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MarineBio Newsletter 12

MarineBio is pleased to bring you the 12th edition of our newsletter! We know, it's been awhile, but as you can see, we've been busy with a redesign of, which we hope you like. This edition of the MarineBio newsletter is jampacked with news, information, and recommendations you can use, so we hope you enjoy it.

We welcome your feedback and would love to hear what you'd like to see in future newsletters! Send your comments to:

What's New @ MarineBio?

Featured Species: Leatherback sea turtles!

In celebration of our partnership with Save our Leatherbacks Operation (SOLO) we're featuring the amazing leatherback sea turtle as this issue's featured species.

The leatherback sea turtle is the only remaining species of the Dermochelidae family; they are the longest surviving reptile on Earth! They live between 30 to 150 years — maybe longer, and during the Jurassic period, populations numbered in the tens of millions. Dinosaurs perished in the ice ages; but the hearty leatherbacks adapted and survived. Unfortunately, survival of the leatherbacks has not been as successful facing their biggest threat: humans.

As the surviving species from some 250 similar species and 12 related families of turtles, the leatherback is the largest marine turtle in the world and perhaps, by weight, the largest reptile. Adult female leatherbacks are about 6 feet in length; 3 feet thick and up to 9 feet wide including the flippers. Females average 1,000 pounds in weight. Adult male leatherbacks are considerably larger, up to 9 feet in length and over 2,000 pounds. During its lifespan, leatherbacks will increase their weight 10,000 to 20,000 times depending on the sex.

Sexual maturity is reached between 15 and 20 years after hatching. Females mate with a different male each nesting season to ensure a better distribution of the fragile gene pool to increase the survival of this species. Females return to specific nesting beaches every 3-5 years to lay eggs under about 4 feet of warm tropical sand. The hatchlings weigh about 1.5 ounces at birth and measure about 4 inches long. The nesting impulse drives females across the Pacific Ocean along a semi-circular route from California/Central America to the remote beaches in Irian Jaya, Indonesia.

The Eastern Pacific leatherbacks forage and travel up and down the Central American coast. Leatherbacks are the most pelagic (open sea) of any turtle species. Leatherbacks feed in the open ocean, rather than on reefs as most other turtle species. Male leatherbacks spend their entire life at sea and only come ashore if they are injured or about to die.

Leatherbacks do not have a hard shell like other sea turtle species. The name “leatherback” is thought to have been derived from its soft leathery skin, which is very soft to the touch. There are 7 longitudinal ridges on the back. Leatherbacks are a dark gray to black color with mottled white spots, which can be used to identify individuals. Their soft, flexible skin helps them dive quite deep (over 3,000 feet) in search of food; their expandable soft shell allows for a greater lung capacity allowing them to dive to deeper depths than any other sea turtle.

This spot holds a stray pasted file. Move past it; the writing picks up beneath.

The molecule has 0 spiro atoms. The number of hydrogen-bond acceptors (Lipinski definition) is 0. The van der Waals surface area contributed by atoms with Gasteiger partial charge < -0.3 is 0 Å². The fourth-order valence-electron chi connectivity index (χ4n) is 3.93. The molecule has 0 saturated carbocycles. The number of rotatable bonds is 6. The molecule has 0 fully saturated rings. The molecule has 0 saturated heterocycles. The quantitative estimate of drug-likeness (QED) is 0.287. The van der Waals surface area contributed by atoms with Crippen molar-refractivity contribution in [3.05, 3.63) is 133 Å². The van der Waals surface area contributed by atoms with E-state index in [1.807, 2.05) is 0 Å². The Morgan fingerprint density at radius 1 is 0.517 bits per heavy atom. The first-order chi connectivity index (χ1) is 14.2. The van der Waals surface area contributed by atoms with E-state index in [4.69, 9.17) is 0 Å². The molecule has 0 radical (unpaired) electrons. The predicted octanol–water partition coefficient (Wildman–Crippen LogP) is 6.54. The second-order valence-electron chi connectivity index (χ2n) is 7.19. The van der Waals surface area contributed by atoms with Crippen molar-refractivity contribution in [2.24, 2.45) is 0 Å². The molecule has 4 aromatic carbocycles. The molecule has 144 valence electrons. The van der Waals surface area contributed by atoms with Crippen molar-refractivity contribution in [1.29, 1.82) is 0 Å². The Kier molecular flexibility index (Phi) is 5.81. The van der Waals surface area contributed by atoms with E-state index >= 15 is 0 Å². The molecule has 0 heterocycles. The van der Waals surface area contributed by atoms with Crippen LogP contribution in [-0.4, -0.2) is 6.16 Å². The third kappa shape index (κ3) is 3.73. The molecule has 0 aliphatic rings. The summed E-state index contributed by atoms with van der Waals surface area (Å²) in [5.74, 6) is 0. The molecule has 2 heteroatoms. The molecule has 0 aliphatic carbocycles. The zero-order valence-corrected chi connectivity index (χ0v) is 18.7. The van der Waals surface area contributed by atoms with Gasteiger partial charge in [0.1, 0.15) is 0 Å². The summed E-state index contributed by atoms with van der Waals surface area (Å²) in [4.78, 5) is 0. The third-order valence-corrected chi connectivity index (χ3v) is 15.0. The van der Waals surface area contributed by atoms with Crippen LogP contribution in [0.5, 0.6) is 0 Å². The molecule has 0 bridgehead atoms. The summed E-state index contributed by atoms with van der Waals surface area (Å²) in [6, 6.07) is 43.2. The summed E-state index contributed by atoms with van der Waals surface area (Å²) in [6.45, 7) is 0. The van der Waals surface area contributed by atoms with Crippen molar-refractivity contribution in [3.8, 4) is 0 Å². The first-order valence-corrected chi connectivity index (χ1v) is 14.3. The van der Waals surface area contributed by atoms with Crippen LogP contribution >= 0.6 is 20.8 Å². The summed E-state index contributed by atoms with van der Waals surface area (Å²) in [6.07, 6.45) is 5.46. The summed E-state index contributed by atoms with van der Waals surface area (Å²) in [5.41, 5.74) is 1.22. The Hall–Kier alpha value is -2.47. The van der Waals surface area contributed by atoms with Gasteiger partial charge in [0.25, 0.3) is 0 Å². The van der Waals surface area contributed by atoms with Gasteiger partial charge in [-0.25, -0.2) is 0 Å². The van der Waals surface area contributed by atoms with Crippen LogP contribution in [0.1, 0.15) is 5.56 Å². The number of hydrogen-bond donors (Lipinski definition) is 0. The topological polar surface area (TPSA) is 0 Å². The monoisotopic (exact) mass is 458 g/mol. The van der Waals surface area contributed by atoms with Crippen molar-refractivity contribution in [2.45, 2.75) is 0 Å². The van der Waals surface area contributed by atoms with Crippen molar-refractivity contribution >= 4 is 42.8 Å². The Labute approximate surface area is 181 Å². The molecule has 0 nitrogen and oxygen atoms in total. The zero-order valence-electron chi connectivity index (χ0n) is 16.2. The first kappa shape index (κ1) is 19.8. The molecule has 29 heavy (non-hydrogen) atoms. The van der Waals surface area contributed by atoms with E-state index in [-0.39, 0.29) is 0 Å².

National Oceanic and Atmospheric Administration (NOAA) satellite tracking has established leatherbacks as the marine species with the longest migration, even longer than the whales. Leatherbacks in the Pacific family have been observed (by satellite) foraging from the warm beaches of Indonesia to the cold waters off California and as far North as Alaska; from latitudes of 71 degrees North to 47 degrees South.

There are two principle groups of leatherbacks: the Atlantic and the Pacific groups. Each group touches all the shore lines of every continent as they migrate to feed on squid, jellyfish, tunicates (sea squirts, salps, and pyrosomas) and other soft marine creatures. Unfortunately, the leatherback families that once inhabited the Indian Ocean have all but disappeared since 1990. They were last seen in Sri Lankan waters in 1994 and off Malaysia in 2005.

Female leatherbacks come ashore at night during high tide to lay eggs during nesting season. She hauls her enormous bulk up the beach from the shore and digs her nest with her back flippers. She lays approximately 100 eggs at each nesting; although hatch rates are low, and few hatchlings survive to due predation and human consumption. Once her eggs are deposited, she covers them with sand and pats them firm. Then, following her remarkable and mysterious instincts, she returns to the sea during low tide.

Hatchlings journey down to the sea and swim for about six days and nights before they begin to feed. It is during this time in their infancy that their internal guidance system is activated and imprints the place where they were born. With this they are equipped to navigate across the entire width of the Pacific Ocean! The awareness is automatic in this species and is thought to be related to the earth's magnetic field. Once they begin to feed, they consume jellyfish in weights that parallel theirs giving them the energy required to swim constantly. Jellyfish provide a full supply of vitamins and minerals for turtles.